- The Washington Times - Thursday, June 28, 2001

LOS ANGELES — Ever seen a man dissolve into nothing under oozing quicksilver? Know who powder-blue Pa'u Zotoh Zhaan is? Heard any women connecting with "crossed-over" husbands?
You must be watching the Sci Fi Channel.
The USA Cable offshoot, which started in 1992 and went into 10 million homes, is now attracting more than 70 million subscribers.
Programming executives are now hoping that a splashy summer schedule, showcasing established series and introducing new ones, will spark an even brighter future.
Quicksilver transformation will be seen in "The Invisible Man," kicking off the weekends (Fridays at 8 p.m. ). It's followed by the top-rated "Farscape" (Fridays at 9 p.m.), now in its third season, featuring a "living" spaceship's motley crew of every hue — including powder blue — shape and species, only one of whom is a human.
The late-night hit "Crossing Over With John Edward," which explores after-death communication, will continue to link the living with their dearly departed as new-season episodes air at 8 p.m., Sundays through Thursdays.
On July 14, Sci Fi will debut "The Chronicle," an hourlong comedy-drama about a tabloid with the scoop on real monsters.
Bonnie Hammer, president of the Sci Fi Channel, credits USA Network bosses with believing in the channel as "an entity unto itself."
She also mentions "some good and lucky decisions" by the programming team.
But, above all, Miss Hammer believes that the growing acceptance of high-powered technology as part of daily life "exposes us to what feels like a piece of sci-fi every day," and has created "a generation willing to believe."
Advances in special effects and animatronics also have been a key element, enabling Sci Fi — which now produces more originally scripted series than any other cable network — to fulfill the expectations of fans accustomed to the quality of big-budget movies.
Vincent Ventresca, who plays the title role in "The Invisible Man," notes improvements in matching film footage and computer animation during the two seasons of his show, which is produced in San Diego.
The camera no longer has to remain still for the computer to be able to exactly correlate his disappearing act, as it did in the pilot episode.
Mr. Ventresca says the result enables the audience to feel "suspended in the illusion of this reality, able to just fall into it naturally, not be jolted out of it because of something false."
"Farscape," which is filmed in Sydney, Australia, relies not just on computer animation, but also on skillful makeup, costuming and props, and the sophisticated art and craft of Jim Henson's Creature Shop.
"The puppets are great. As long as you don't look below the waist, they seem just like people," says Ben Browder, who plays Cmdr. John Crichton, a 20th-century astronaut who has slipped through a wormhole and landed on board Moya, a biomechanical spaceship.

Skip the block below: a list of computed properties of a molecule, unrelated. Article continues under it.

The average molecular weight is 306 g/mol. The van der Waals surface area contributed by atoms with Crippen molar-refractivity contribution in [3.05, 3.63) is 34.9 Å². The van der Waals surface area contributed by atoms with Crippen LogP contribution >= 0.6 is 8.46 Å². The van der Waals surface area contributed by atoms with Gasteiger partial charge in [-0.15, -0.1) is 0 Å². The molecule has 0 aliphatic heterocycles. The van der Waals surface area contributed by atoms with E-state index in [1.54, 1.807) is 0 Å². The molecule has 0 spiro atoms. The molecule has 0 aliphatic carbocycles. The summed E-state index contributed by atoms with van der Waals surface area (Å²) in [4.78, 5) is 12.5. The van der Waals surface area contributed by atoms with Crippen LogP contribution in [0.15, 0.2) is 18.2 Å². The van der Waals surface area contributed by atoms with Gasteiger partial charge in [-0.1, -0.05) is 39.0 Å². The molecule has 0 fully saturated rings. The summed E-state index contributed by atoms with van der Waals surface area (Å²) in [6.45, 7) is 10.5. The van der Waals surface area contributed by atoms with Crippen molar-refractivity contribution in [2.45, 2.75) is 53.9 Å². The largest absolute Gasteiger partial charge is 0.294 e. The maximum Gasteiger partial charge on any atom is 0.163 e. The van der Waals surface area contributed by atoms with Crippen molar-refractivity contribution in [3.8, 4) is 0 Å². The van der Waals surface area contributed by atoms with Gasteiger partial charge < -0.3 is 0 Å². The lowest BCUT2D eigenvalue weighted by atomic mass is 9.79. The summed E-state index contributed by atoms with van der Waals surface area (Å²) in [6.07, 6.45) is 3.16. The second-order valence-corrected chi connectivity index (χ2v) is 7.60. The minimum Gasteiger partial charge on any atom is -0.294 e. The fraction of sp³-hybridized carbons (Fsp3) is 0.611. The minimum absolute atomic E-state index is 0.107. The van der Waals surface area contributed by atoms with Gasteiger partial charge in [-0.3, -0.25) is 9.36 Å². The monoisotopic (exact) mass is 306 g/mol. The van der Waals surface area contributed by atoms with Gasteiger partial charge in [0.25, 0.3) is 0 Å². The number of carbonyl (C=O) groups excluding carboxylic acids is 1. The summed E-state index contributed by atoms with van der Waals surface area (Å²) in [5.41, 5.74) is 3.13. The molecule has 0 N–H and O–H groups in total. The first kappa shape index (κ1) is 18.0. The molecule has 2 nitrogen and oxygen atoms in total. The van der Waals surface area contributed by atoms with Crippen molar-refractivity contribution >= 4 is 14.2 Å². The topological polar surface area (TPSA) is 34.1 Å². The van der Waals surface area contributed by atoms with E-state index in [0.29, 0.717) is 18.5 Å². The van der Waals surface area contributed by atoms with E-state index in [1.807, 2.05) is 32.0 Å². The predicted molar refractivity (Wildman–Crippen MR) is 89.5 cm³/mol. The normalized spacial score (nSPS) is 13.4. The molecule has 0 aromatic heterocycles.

Some of his fellow travelers look human enough (they're not) to be played by actors. Some are glamorous, such as Claudia Black's renegade Peacekeeper officer Aeryn Sun and Virginia Hey's Pa'u Zotoh Zhaan, a plant-evolved powder-blue priestess from the planet Delvia. (Miss Hey's character was killed off earlier this season, but many fans have expressed hope on "Farscape"-oriented Web sites that Zhaan will somehow return.)
Some are fierce-featured, such as Anthony Simcoe's Luxan warrior Ka D'Argo.
But Pilot, whose lower half is fused to Moya's systems, is a combination of the work of seven Henson puppeteers. The deposed Hynerian monarch, Rygel XVI, who doesn't like to stand up because he's only 2 feet tall, is manipulated by about a half-dozen pairs of hands.
Miss Hammer, who was a programming executive with Lifetime Television, says her goal is to attract more women viewers.
"We can deal with breaking down stereotypes — in science fiction, anything can happen and anything is OK," she says.
Humor also is welcome.
David Janollari, co-producer of "The Chronicle," says the success of such movies as "Men in Black" has opened up the science-fiction genre to a crossover audience, allowing the development of his show, which is "infused with humor" and "more subversive."
The new hourlong series stars Chad Willett as Tucker Burns, a journalist who works on a tabloid where one of his co-workers is a pig-man.
The pilot was developed for NBC. "We were chomping at the bit, really hoping NBC wouldn't pick it up," says Miss Hammer, who kept calling the producers to keep tabs on the show's fate.
When NBC didn't order the series, she swooped. Budget cuts had to be made, but the original cast was maintained, and both executive producers are pleased with the production quality.

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